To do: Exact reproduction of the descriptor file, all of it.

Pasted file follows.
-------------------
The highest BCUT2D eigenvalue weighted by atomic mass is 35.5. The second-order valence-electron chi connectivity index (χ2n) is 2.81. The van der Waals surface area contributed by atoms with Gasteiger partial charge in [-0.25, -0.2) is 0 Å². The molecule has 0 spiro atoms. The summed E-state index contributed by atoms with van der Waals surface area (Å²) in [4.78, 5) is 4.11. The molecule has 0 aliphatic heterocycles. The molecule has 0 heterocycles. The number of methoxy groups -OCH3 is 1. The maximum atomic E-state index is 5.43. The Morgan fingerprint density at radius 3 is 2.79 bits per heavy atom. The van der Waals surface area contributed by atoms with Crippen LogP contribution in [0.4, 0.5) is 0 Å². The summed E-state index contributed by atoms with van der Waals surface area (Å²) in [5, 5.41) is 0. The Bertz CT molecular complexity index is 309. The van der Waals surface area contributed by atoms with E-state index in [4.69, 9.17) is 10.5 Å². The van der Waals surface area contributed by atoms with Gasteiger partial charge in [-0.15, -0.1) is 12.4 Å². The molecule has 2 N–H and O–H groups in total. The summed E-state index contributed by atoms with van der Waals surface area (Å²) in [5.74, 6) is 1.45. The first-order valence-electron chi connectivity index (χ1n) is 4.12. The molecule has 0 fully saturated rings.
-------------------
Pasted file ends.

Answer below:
The highest BCUT2D eigenvalue weighted by atomic mass is 35.5. The second-order valence-electron chi connectivity index (χ2n) is 2.81. The van der Waals surface area contributed by atoms with Gasteiger partial charge in [-0.25, -0.2) is 0 Å². The molecule has 0 spiro atoms. The summed E-state index contributed by atoms with van der Waals surface area (Å²) in [4.78, 5) is 4.11. The molecule has 0 aliphatic heterocycles. The molecule has 0 heterocycles. The number of methoxy groups -OCH3 is 1. The maximum atomic E-state index is 5.43. The Morgan fingerprint density at radius 3 is 2.79 bits per heavy atom. The van der Waals surface area contributed by atoms with Crippen LogP contribution in [0.4, 0.5) is 0 Å². The summed E-state index contributed by atoms with van der Waals surface area (Å²) in [5, 5.41) is 0. The Bertz CT molecular complexity index is 309. The van der Waals surface area contributed by atoms with E-state index in [4.69, 9.17) is 10.5 Å². The van der Waals surface area contributed by atoms with Gasteiger partial charge in [-0.15, -0.1) is 12.4 Å². The molecule has 2 N–H and O–H groups in total. The summed E-state index contributed by atoms with van der Waals surface area (Å²) in [5.74, 6) is 1.45. The first-order valence-electron chi connectivity index (χ1n) is 4.12. The molecule has 0 fully saturated rings.